The writer is author of Military Inc and a visiting professor at Johns Hopkins University, US firstname.lastname@example.org
The Awami Jamhoori Party’s march to save “Jinnah’s Pakistan” is commendable. It denoted mobilisation of civil society against violence and intolerance. The procession ended at Data Darbar, which is considered a symbol of the country’s liberal Islamic ethos or culture of religious multi-polarity. But are we quite clear about whether this is the kind of liberal Islamic tradition that Jinnah and other founding leaders of Pakistan opted for?
There was quite a bit of confusion regarding the type of religious ideology that the leaders thought was suited to the new state. According to renowned scholar Farzana Sheikh, whose latest book Making Sense of Pakistan adds to our knowledge of Pakistan’s polity, Iqbal and others did not prefer sufi Islam for the functioning of a modern Islamic state. For them, sufi Islam represented the traditional type which may be popular but was certainly not modern. In any case, Jinnah did not necessarily think deeply about the ideological and socio-political connotations of religion or using religion for nation-building. Much that some people may protest against the factual description of Jinnah’s personal habits, the fact of the matter is that he had a western lifestyle. Nevertheless, he created a state that defined citizenship on the basis of, what Sheikh argues, is the citizen’s putative relationship with religion.
Later, the Muslim League engaged with Majlis-e-Ahrar because the group had links with the Punjabi elite and made inroads into society. The anti-Ahmadi riots of the 1950s exhibited both the growing power of puritanical and illiberal ideology, and the Muslim League’s leadership’s willingness to turn a blind eye to Ahrar’s activities. Instead of giving a liberal direction to the state, if that was indeed the intention, Liaquat Ali Khan went for a formula that appeared as a concession to both the liberal and religious-right in the form of the Objectives Resolution of 1949. The document with its conservative-religious interpretation is central to Pakistan’s legal, constitutional and political frameworks.
But then is cultural or religious-liberalism all that falls in the purview of religion? How about political-liberalism, which no one really wants to talk about? One can be less sure of Jinnah’s intended direction as far as political liberalism is concerned. The conflict between words and actions emerged due to his decisions to annex the state of Kalat and sack Dr Khan Sahib’s provincial government in the frontier. This, as Ayesha Jalal argues, might have been necessary for establishing and strengthening the newly born state. The measures, however, set a politically non-liberal tradition which was followed by his successors. The emphasis was on building a central state with a singular identity. All sub-nationalities were forced to merge their independent cultural and social identity into one mega-identity. The formula did not work so well because the state’s option for sub-nationalities or individuals was to opt for the central narrative and abandon everything else.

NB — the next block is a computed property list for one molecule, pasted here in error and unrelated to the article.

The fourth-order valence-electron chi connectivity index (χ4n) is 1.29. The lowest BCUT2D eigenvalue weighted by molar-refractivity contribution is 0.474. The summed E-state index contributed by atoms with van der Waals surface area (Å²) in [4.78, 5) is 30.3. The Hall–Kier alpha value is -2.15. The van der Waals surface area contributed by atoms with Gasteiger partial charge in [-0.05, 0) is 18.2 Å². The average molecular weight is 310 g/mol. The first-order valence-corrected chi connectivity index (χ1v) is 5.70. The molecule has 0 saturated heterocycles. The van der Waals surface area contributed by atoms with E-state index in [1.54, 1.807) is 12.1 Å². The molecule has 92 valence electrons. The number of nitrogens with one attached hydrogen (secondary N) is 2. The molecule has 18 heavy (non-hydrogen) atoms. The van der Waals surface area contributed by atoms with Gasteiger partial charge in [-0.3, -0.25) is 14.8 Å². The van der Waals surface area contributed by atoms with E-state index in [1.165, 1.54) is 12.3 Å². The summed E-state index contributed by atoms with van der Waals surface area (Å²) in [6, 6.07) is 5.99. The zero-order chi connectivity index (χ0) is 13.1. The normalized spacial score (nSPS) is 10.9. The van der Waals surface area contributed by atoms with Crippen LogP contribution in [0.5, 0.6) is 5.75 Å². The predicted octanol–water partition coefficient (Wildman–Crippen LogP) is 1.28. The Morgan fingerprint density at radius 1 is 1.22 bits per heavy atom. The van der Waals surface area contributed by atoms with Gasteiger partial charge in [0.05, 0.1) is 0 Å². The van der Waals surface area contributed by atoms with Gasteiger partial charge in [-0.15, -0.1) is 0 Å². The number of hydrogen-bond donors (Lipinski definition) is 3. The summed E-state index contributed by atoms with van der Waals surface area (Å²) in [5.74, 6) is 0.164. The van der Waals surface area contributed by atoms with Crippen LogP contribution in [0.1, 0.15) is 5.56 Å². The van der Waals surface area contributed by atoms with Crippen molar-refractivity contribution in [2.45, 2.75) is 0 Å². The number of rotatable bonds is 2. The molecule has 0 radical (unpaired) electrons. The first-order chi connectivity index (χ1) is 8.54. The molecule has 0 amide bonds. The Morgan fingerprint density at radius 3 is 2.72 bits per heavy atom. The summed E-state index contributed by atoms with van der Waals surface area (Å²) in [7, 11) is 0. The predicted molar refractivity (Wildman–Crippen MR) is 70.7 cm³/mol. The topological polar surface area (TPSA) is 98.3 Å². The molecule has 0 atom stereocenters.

But even if we were to use the narrow definition of liberalism as representing religious-liberalism, even that may not seem possible at this juncture. Religious liberalism cannot happen in the absence of political liberalism. Religious radicalism grows not just because the majority or a minority believe in a peculiar and narrow interpretation of religion, but due to the fact that they live in a politically closed system which does not empower them economically and politically. It is not money alone which checks radicalisation but also the richness of a political system. The combination of political and economic poverty makes the problem even denser.
A lot of people have been radicalised in Pakistan not because they understand the radical philosophy of Ibn Tamiyya, Syed Qutb,and Maulana Maududi or its tactical interpretation by Maulana Shamzai, Zawahiri, bin Laden and others, but because they view religion and violence both as necessary tools to fight existing political hegemony and oppression. Under the circumstances, talking about Jinnah’s Pakistan does not make sense until the capable people (those who have resources, education, contacts and power) have the sense to take the bulk of people along and give them at least some of the opportunities they deserve.
Maybe it is time we thought about all what Jinnah could not do.
Published in The Express Tribune, August 15th, 2010.